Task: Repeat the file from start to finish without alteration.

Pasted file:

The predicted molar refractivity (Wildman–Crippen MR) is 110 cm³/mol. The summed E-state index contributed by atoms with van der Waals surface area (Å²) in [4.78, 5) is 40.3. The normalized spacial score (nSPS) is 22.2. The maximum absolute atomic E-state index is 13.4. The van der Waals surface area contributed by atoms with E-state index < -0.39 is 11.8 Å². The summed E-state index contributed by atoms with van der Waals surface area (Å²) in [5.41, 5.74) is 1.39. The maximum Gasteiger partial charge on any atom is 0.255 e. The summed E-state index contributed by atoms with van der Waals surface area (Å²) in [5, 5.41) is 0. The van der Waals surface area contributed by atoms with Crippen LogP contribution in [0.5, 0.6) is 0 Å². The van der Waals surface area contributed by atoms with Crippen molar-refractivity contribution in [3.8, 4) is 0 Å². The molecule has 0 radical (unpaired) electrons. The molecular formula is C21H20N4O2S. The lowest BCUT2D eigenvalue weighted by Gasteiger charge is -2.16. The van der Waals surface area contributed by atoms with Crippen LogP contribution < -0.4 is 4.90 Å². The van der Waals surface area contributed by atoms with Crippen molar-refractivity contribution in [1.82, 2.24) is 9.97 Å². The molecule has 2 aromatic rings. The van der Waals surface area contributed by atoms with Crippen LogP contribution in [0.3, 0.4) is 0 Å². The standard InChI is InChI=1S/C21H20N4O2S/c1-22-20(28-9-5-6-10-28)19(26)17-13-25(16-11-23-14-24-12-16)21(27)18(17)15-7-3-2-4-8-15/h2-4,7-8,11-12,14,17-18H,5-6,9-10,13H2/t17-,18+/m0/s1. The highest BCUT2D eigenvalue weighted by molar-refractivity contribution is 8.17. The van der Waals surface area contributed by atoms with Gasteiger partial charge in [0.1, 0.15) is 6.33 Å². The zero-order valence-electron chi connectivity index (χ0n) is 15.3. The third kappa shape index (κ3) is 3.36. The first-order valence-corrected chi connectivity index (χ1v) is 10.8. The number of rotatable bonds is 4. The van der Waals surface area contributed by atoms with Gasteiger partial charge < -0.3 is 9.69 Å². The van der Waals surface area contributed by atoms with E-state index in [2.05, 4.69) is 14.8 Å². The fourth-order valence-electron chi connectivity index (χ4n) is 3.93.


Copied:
The predicted molar refractivity (Wildman–Crippen MR) is 110 cm³/mol. The summed E-state index contributed by atoms with van der Waals surface area (Å²) in [4.78, 5) is 40.3. The normalized spacial score (nSPS) is 22.2. The maximum absolute atomic E-state index is 13.4. The van der Waals surface area contributed by atoms with E-state index < -0.39 is 11.8 Å². The summed E-state index contributed by atoms with van der Waals surface area (Å²) in [5.41, 5.74) is 1.39. The maximum Gasteiger partial charge on any atom is 0.255 e. The summed E-state index contributed by atoms with van der Waals surface area (Å²) in [5, 5.41) is 0. The van der Waals surface area contributed by atoms with Crippen LogP contribution in [0.5, 0.6) is 0 Å². The van der Waals surface area contributed by atoms with Crippen molar-refractivity contribution in [3.8, 4) is 0 Å². The molecule has 0 radical (unpaired) electrons. The molecular formula is C21H20N4O2S. The lowest BCUT2D eigenvalue weighted by Gasteiger charge is -2.16. The van der Waals surface area contributed by atoms with Crippen LogP contribution < -0.4 is 4.90 Å². The van der Waals surface area contributed by atoms with Crippen molar-refractivity contribution in [1.82, 2.24) is 9.97 Å². The molecule has 2 aromatic rings. The van der Waals surface area contributed by atoms with Crippen LogP contribution in [0.3, 0.4) is 0 Å². The standard InChI is InChI=1S/C21H20N4O2S/c1-22-20(28-9-5-6-10-28)19(26)17-13-25(16-11-23-14-24-12-16)21(27)18(17)15-7-3-2-4-8-15/h2-4,7-8,11-12,14,17-18H,5-6,9-10,13H2/t17-,18+/m0/s1. The highest BCUT2D eigenvalue weighted by molar-refractivity contribution is 8.17. The van der Waals surface area contributed by atoms with Gasteiger partial charge in [0.1, 0.15) is 6.33 Å². The zero-order valence-electron chi connectivity index (χ0n) is 15.3. The third kappa shape index (κ3) is 3.36. The first-order valence-corrected chi connectivity index (χ1v) is 10.8. The number of rotatable bonds is 4. The van der Waals surface area contributed by atoms with Gasteiger partial charge < -0.3 is 9.69 Å². The van der Waals surface area contributed by atoms with E-state index in [2.05, 4.69) is 14.8 Å². The fourth-order valence-electron chi connectivity index (χ4n) is 3.93.